Illnesses 2 of 25

A Holistic Look at Chronic Uveitis

Uveitis is also sometimes referred to as periodic ophthalmia or moon blindness. This condition is a chronic inflammation of the internal structures of the eye. Symptoms include pain, swelling, cloudiness of the cornea, pus in the anterior chamber of the eye, and contraction of the pupil. Initial episodes and subsequent flare-ups will often respond to steroids, non-steroidal anti-inflammatory drugs, and atropine, but relapse occurs within weeks to months after treatment is stopped. Each attack causes more damage to the eye, eventually leading to blindness. The inflammation generally starts in one eye but moves to the other eye, causing complete blindness.

Several causative factors have been suggested for anterior uveitis. Some horses with uveitis will have elevated titers to leptospira, an organism which affects cattle primarily. B-vitamin deficiency has also been considered. The bottom line is that this is an autoimmune disease which means the immune system is out of balance and is attacking the horse’s own eye tissue.

After many frustrating years of treating this condition with Western medicine, I have moved away from drugs to focus more on rebalancing the immune system. When I am consulted about a horse with an acute flare-up, my first focus is to control the pain and inflammation. I have had good results with a solution of half hypericum tincture and half calendula tincture diluted at the ratio of ten drops tincture to one ounce of water or saline solution. A gauze sponge is soaked with this solution and placed as a poultice over the eye. I do not try to get the solution into the eye directly. Horses seem to experience excellent relief with this treatment and will often lower their heads and become very relaxed. This application can be repeated four to six times a day. I find frequent attempts to force medications into the eye can cause more inflammation and create great resistance in the horse. An exception would be if the horse has an actual ulcer of the cornea that might require antibiotic treatment. Rather than using systemic non-steroidal anti-inflammatory agents, I have had some good success with B-L solution, which is a mixture of devil’s claw and yucca.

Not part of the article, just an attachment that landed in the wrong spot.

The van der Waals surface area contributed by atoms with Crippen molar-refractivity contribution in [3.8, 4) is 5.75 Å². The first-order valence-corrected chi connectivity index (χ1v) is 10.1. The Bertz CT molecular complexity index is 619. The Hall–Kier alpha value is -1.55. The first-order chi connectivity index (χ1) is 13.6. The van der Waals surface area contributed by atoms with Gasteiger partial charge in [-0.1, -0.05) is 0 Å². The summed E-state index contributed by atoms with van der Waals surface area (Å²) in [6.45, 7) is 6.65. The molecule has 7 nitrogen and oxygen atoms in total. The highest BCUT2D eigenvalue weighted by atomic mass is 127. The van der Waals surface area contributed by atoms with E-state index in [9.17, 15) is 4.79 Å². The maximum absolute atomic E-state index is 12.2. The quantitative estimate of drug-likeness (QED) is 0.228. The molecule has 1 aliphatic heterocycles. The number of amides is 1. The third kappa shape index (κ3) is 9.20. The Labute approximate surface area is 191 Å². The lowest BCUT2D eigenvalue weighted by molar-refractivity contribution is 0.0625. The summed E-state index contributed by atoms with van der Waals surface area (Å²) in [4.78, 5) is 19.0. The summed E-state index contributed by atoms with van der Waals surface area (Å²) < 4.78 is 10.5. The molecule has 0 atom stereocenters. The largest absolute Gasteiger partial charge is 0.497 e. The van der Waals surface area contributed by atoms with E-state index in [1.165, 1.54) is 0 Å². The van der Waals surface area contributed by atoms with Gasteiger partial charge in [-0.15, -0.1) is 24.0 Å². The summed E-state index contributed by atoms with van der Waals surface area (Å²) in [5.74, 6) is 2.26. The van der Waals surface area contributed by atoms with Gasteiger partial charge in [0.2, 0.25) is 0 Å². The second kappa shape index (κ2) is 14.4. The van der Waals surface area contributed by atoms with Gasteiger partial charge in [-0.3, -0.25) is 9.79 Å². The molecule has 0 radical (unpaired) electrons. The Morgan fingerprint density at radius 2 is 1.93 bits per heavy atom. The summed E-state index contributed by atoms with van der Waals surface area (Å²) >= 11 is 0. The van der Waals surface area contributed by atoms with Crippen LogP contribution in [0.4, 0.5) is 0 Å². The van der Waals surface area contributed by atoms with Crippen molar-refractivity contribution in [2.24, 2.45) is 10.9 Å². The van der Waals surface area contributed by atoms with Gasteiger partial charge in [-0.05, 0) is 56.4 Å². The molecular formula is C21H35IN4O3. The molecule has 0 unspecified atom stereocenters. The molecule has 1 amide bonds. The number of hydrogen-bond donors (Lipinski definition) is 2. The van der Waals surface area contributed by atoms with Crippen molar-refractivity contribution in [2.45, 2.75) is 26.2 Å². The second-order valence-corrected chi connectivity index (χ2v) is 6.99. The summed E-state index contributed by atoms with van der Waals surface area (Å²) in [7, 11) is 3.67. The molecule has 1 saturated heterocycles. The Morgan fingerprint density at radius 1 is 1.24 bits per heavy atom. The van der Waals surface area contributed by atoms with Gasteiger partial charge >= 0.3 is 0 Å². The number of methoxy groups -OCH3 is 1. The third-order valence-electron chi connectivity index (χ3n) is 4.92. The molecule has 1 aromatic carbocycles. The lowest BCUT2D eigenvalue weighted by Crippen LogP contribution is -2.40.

I also start these horses on a product from Standard Process called Oculotrophin. This product is made from eye tissue which has been treated to extract the antigen to which the immune system is reacting. The theory is that by feeding this protomorphogen, the immune system will be occupied with the eye antigen in the bloodstream and not attack the eye itself. Once the horse’s eye has had time to heal it will not continue to attract the immune system as it did when it was in constant inflammation. I find the Oculotrophin needs to be fed continuously for 6-12 months in some cases.

To address any nutrient deficiencies I feed large amounts of a SimplexityT product called Sprouts & Algae. This product is very high in beta-carotene and supplies the body with natural concentrated nutrients to make super-oxide dismutase – a potent anti-oxidant.

Once the acute flare-up has quieted down, I start with constitutional treatment to balance the immune system. I generally use homeopathy and take a full history to include other health issues that the horse has experienced. I suggest vaccinations be discontinued because they can trigger attacks by stimulating the immune system. I suggest blue-green algae be added to the diet because of its high chlorophyll. I warn owners to expect further flare-ups as this condition is very difficult to treat but the attacks should gradually become less frequent and less severe.

About the Author

Madalyn Ward, DVM, owns Bear Creek Veterinary Clinic in Austin, Texas. She is certified in Veterinary Homeopathy and Equine Osteopathy.

Memberships include American Veterinary Medical Association, American Association of Equine Practitioners, American Holistic Veterinary Medical Association, Texas Veterinary Medical Association and the Academy of Veterinary Homeopathy.

She has authored several books and publishes at her blog.

Madalyn Ward DVM